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Producing Grazeable Cover Crops During Summer Fallow in Winter Wheat

Producers in Oklahoma and surrounding states grow winter wheat in a continuous system, where the field is planted in the fall and harvested in late spring. Then the field is left summer fallow, when it is prone to soil erosion. A study conducted in the southern Great Plains, which includes Oklahoma, demonstrated soil losses from summer fallow fields increased 18 times when compared to fields cover cropped in summer (Sharpley & Halvorson, 1994). This huge soil loss decreased soil nitrogen by four times and phosphorus content by three times. Those nutrient losses might have contributed to wheat yield reduction in the region (Patrignani et al., 2014). These production losses are the sales pitch of conservationists, who typically follow with the arguments that cover crops also sup-press weeds and “improve soil health” with time. The latter is a generalized term used to synthesize increased soil water infiltration, holding capacity and nutrient retention. Although all those arguments are supported by several scientific works, most of them were performed in the southeastern U.S., where summer rainfall is higher and better distributed than in Oklahoma, making summer cover crops a success.

 

Nevertheless, dry summers are a frequent concern for Oklahoma producers who rely on any fast-cash summer crop or hay forage. Moreover, investing in summer cover crops becomes even more concerning because no financial gain is expected in the near future. It is all about preserving and improving soils for future profit. That’s why farmers will opt for low input summer cover crops and skip fertilization and herbicide application. Furthermore, producers may choose to graze cover crops to recuperate some seed and establishment costs. The option of grazing cover crops becomes even more attractive and, in some cases, a necessity when a summer drought period drastically reduces forage production of perennial pastures.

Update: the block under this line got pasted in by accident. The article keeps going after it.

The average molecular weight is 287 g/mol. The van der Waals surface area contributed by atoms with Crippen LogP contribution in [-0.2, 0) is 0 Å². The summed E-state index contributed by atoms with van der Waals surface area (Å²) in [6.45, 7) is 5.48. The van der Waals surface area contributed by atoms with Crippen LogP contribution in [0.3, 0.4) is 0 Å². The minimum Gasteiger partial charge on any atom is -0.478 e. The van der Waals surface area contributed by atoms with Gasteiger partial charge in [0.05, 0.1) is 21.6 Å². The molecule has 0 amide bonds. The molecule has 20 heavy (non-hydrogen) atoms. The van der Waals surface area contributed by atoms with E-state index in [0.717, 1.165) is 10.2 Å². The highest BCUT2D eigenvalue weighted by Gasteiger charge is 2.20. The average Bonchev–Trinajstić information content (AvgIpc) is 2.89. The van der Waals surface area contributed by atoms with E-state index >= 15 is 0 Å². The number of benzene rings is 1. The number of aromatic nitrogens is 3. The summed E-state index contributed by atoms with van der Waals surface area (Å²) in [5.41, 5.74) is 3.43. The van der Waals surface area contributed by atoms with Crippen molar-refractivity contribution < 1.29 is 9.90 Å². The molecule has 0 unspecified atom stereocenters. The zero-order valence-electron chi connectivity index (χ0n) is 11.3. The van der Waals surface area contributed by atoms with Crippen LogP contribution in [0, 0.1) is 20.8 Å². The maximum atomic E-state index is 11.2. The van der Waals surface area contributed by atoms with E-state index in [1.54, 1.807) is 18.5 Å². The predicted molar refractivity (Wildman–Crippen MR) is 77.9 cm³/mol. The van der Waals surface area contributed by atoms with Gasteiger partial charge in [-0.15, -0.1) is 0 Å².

The objective of this Fact Sheet is to discuss the potential of grazing summer cover crops and their effects on the fol-lowing winter wheat crop. All discussion is based on findings obtained from soil and weather conditions in Oklahoma and is focused on finding a middle ground between profitability and conservation. All findings and discussion mentioned in this Fact Sheet is a summary of Horn et al. (2020), which is an open-access article published in the Agronomy Journal.

 

The Study

The top three legumes and grasses asked about by Oklahoma producers in recent years were evaluated, along with two selected mixtures. A complete listing of cover crops, seeding rates and cultivars selected are provided in Table 1. The effect of these cover crops on the next winter wheat crop was compared to summer fallow fields (i.e., weeds controlled by regularly disking the soil at 4 inches every 15 days). Two tests were established in disked and cultipacked fields near Chickasha and Perkins in mid-June 2016 and 2017. No fertilizers or herbicides were applied at any time during the summer. The initial soil fertility and texture for both locations are presented in Table 2. All summer cover crops fields were split into three subfields in late July (six weeks after planting) and different simulated grazing managements were applied in each third of the fields. The simulated grazing management strategies were:

  • Severe – all cover crops were scalped (i.e., cut at a stubble height lower than 1 inch)